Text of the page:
I have had the opportunity to handle various portfolios and command appointments in the Singapore Armed Forces (SAF) and these experiences have allowed me to better contribute beyond the SAF. I am presently on a secondment to the Ministry of Finance as Head of International Relations under the Management Associate Programme (MAP). Under my current portfolio, I am tasked with charting the strategy for Singapore’s international engagements in finance. I lead a team of three associates to cover global and regional financial issues at both bilateral and multilateral levels. My main objectives are to build and strengthen strategic bilateral relations with key partners, pursue Singapore’s interests at all finance-related multilateral fora, and to expand Singapore’s intellectual and economic space through interactions with multilateral development banks (MDBs) and international financial institutions (IFIs).
There was no single incident which catalysed my decision. It is true that, as a 19 year old, making such a choice may preclude other opportunities that come your way. But that is not a good enough reason to forego the first one that comes your way. By any measure, SAFOS is not an opportunity to be scoffed at. Of course, I had to convince myself that I could do well in the SAF, using the short experience I had in BMT and OCS. I was confident of my leadership abilities and enjoyed tremendously the camaraderie forged with my platoon mates. More importantly, I observed the traits and conviction of the senior commanders I interacted with at the scholarship tea sessions. Many of them inspired and gave me confidence. I felt I could be like one of them.
Frankly, I recognise that few, if any, 19 year olds would be absolutely sure what they want to do for a career. Therefore, I would advise to do what I did ten years earlier if you want to size up an organisation, interact with and observe the senior management within. Brochures and advertisements can sugar-coat many aspects, but the people tell an accurate story. See if these are individuals of character with a strong conviction to serve then ask if you would like to be like one of them ten or fifteen years on. This is a far better gauge than mulling over whether you could be a better banker or an engineer if you have what it takes, you are likely to excel in either anyway.
The SAF provides, more than most organisations, the opportunity to influence starting from a very young age. As a commander of National Service (NS) men, you have the responsibility of developing and training not only soldiers for our Army, but also quality people for Singapore as a whole. Although I usually have a motley crew of unmotivated individuals coming into my unit, I do have a great deal of influence and say over who and what they become as they leave our Army. This gives me tremendous satisfaction and motivation – to constantly overcome the odds and maintain the edge of our Army. I got to experience this most as the Officer Commanding (OC) of an Armour Combat Team in 2007 where I commanded over 120 officers, specialists and soldiers. In under a year, I brought all of them together and built a team with a singular focus to excel as an effective operational fighting unit. The pinnacle was reached when we completed the rigorous Army evaluation with flying colours the sense of accomplishment and the team spirit forged was indescribable. But the real challenge is not the 2 years in which the NSFs have really no choice but to serve out their time. Rather, the true measure of a great unit, I believe, is how they continue to stay intact and united over the course of their remaining NS cycle. This is why I made it a point to keep the network alive even as my unit left our Army Ð we even have a fairly healthy Facebook group account!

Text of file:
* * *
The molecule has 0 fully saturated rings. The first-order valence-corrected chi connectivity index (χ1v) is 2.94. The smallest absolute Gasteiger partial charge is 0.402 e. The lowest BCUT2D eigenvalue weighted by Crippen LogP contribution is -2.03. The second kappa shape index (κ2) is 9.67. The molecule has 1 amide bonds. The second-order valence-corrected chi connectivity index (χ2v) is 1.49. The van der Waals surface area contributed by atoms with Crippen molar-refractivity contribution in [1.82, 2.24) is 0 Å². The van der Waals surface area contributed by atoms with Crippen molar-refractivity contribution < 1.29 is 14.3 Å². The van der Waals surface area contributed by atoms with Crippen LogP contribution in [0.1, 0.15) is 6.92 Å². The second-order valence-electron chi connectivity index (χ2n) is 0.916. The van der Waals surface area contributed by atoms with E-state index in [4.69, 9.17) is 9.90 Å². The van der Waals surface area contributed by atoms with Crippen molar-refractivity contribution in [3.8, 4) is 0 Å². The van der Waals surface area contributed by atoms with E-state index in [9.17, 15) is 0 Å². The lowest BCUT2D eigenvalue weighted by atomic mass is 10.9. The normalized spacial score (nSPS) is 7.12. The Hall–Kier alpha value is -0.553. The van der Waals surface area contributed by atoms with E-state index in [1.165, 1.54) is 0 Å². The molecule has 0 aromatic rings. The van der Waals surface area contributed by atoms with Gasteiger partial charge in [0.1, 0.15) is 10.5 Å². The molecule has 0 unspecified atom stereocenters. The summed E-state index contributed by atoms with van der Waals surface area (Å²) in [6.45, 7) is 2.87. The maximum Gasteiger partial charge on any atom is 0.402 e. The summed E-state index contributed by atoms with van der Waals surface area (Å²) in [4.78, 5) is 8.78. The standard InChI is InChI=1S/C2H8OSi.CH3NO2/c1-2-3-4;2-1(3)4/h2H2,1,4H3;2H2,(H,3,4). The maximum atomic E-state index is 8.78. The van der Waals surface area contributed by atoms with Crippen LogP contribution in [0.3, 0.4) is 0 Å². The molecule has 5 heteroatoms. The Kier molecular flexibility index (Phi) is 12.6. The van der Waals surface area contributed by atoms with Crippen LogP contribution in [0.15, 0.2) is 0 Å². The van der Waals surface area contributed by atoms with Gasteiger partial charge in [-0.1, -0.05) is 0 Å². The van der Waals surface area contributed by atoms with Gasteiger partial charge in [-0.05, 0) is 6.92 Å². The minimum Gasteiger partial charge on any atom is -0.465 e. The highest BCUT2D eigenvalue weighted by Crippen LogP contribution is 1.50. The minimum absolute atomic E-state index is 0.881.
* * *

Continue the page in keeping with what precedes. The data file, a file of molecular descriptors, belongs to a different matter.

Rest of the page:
A lot remains the same since the time I received the scholarship the challenges of leadership, the opportunities to influence and make a difference. At the same time, the SAF is constantly evolving to become leaner and more dynamic than before, amidst the challenges of technology, budgetary constraints and heartware. To achieve that, we need people of the highest quality with the passion and conviction to make the SAF even better. Nothing less than the best would be sufficient for the SAF.MAJ Frederick Choo 1998 SAF Overseas Scholar Bachelor of Arts in Engineering Masters in Engineering University of Cambridge, UK Head, International Relations, Ministry of Finance